On the nature of Electronic Highwaymen
Today’s link concerns a British citizen currently accused for breaking into US security systems whilst doing his best to research an obscure subject using all the software at his disposal. If the Bush adminstration request for his extradition goes ahead, he could face 70 years in prison under the increasinbgly callous US “justice” (?) system. Yet even if he remains in Britain, he stands to face trial under very nebulous charges.
The internet was built as a global information exchange and, to the degree that information is power in itself, represented what many of us thought would be an ultimate force for true democracy. When Tim Berners-Lee wrote the language that brought us the Worldwide Web, easy public access was assurred and the movement seemingly enhanced. That the system would ultimately be hi-jacked for commercial use was probably inevitable – less forseen was the way an Orwellian “big brother” society would seek to manipulate it for very undemocratic purposes of their own.
The web is now taken for granted and only a small number of modern users have any real idea of its history and purpose. It’s ease of use has in some ways become a limitation in that it is seen as a threat by the political elite desparate to tame it for their own purposes. The commercialisation of the electronic highway has run parallel with the development of other digital technologies to the extent that every stop on the highway can be a gateway to any number of services.
These portals can often be art galleries, museums or other information archives that reflect the original open-access philosophy of the internet. They can also be banks, shops and other commercial services where open-access is seen as the best way to interface with modern-day customers. A third group could be said to be the traditional media – newspapers, magazines, radio and television stations, etc. These too are primarily concerned with enhancing existing services. To a greater or lesser extent, all three groups are reliant on a 4th group – the advertising industry. In the 21st century consumer-driven society it is they who hold the power – dictating the functions of the search engines so we receive the information they want us to find rather than vast amount of academic knowledge increasingly buried deep inside the internet itself.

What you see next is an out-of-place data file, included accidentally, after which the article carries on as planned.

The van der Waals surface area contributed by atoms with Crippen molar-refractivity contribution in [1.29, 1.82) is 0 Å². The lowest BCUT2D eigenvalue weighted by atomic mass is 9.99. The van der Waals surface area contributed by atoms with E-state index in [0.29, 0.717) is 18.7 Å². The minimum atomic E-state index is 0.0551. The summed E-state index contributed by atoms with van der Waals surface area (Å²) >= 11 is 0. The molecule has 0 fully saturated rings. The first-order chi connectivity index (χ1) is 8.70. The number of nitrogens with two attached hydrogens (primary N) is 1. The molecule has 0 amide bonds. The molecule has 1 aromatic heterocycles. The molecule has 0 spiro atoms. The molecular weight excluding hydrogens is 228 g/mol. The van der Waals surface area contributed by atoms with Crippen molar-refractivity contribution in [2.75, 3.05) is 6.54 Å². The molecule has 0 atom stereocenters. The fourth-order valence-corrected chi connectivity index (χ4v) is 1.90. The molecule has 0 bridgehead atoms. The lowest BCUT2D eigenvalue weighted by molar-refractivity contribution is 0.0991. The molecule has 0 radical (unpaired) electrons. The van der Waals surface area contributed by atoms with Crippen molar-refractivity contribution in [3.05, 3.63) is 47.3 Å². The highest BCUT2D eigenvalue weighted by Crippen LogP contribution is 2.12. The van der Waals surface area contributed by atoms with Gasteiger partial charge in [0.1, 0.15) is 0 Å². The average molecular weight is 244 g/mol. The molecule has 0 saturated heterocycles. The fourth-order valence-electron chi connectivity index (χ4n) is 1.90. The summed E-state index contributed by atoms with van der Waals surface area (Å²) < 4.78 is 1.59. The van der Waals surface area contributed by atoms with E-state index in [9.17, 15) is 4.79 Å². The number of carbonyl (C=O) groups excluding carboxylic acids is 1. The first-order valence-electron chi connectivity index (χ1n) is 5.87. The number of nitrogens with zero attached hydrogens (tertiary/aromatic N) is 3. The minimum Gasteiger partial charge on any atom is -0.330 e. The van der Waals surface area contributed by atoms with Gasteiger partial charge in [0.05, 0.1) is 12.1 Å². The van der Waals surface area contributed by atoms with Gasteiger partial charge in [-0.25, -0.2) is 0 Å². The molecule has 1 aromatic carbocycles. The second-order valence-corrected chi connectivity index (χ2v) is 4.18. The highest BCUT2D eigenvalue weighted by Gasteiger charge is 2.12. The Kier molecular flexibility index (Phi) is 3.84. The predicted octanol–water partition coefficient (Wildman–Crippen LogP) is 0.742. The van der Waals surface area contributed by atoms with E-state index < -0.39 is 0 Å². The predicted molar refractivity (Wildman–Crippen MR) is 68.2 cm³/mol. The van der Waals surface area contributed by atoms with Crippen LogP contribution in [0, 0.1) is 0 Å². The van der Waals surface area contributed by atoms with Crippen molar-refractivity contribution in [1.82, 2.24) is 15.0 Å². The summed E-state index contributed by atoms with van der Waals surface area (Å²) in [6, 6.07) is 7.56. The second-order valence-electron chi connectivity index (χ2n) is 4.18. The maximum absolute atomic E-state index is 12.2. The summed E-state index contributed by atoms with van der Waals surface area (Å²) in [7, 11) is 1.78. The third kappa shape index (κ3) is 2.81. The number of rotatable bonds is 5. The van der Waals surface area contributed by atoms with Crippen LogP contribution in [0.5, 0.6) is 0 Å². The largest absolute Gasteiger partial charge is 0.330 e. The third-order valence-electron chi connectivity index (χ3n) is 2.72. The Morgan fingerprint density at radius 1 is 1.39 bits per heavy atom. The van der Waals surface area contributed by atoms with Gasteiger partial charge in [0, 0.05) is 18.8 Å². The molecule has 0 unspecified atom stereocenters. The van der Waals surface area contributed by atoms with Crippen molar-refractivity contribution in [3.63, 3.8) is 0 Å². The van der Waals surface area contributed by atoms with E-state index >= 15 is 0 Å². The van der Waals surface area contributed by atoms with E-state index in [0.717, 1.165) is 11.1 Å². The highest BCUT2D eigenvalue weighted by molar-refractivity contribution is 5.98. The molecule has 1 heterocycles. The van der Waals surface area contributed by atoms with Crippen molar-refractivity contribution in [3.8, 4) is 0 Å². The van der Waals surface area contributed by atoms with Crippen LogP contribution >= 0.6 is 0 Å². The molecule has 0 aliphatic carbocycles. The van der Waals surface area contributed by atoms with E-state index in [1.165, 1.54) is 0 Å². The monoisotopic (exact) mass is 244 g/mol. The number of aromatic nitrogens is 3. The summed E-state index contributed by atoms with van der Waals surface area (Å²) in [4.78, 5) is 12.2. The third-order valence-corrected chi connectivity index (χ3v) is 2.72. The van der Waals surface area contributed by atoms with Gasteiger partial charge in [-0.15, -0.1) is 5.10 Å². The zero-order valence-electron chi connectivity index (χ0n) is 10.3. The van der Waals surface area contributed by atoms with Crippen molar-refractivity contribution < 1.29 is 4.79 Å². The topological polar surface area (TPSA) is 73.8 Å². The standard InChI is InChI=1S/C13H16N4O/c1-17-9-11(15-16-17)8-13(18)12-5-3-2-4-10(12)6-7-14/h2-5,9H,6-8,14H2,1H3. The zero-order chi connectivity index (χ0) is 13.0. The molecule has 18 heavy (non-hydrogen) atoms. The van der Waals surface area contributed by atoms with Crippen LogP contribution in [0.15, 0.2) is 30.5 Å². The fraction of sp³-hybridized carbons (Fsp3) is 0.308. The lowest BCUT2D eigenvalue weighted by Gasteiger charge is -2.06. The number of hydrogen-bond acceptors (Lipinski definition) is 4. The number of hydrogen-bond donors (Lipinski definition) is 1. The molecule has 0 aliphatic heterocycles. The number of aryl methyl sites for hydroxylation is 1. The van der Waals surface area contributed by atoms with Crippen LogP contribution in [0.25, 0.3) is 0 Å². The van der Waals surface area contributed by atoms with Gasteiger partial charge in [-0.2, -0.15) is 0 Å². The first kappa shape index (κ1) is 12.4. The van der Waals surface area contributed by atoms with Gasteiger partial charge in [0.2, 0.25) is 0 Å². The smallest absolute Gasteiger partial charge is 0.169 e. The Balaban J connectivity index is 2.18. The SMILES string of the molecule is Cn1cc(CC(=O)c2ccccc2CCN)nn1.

Any researcher worth his or her salt will seek to bypass the consumer-driven portals to find the information they seek and it is this attitude itself that most scares governments and other power-brokers. This is because, whilst there is still a residue of idealogy in the political establishment, the electoral process is governed by the presentation of selected information with the best advertising campaign. The resources to engineer this are, as a rule, not available to those who do not already subscribe to the status quo.
This is not the time to debate whether UFOs and aliens exist, but the fact that someone with an abiding interest in the subject has sought to find information from the logical sources hardly seems like a crime. In a cyberspace whose architecture increasingly mirrors our real world experiences, he seems guilty of little more than kicking open a stiff door. That he was able to gain access so easily is an indictment of those maintaining the portals themselves and their failure to lock the gate adequately. In the real world, this would be a farce and they should consider themselves lucky nothing was stolen. If they don’t want visitors, why the hell are they connected to the network anyway?
If there is a final irony to this sad tale, it is in the forgotten history of the internet itself. Based broadly of the notion of “hypertext” developed by the British Post Office during World War II, it was supressed after the war amongst other things by Winston Churchill as being too dangerous for further development. This meant little to British scientists emigrating the the USA during the following “brain-drain” era and the system was rapidly deployed by American academia and the military. It would probably not have become public domain at all were it required for defense purposes.
The internet today co-exists with powerful closed networks operated individually by governments, military and corporations. Whilst I would always argue for freedom of information anyway, it has to be said that those networks only have themselves to blame if they build gateways that can easily be opened from elsewhere. I suppose it is still a redeaming feature of the technology that of they can spy on you – you can spy on them too! Information is power.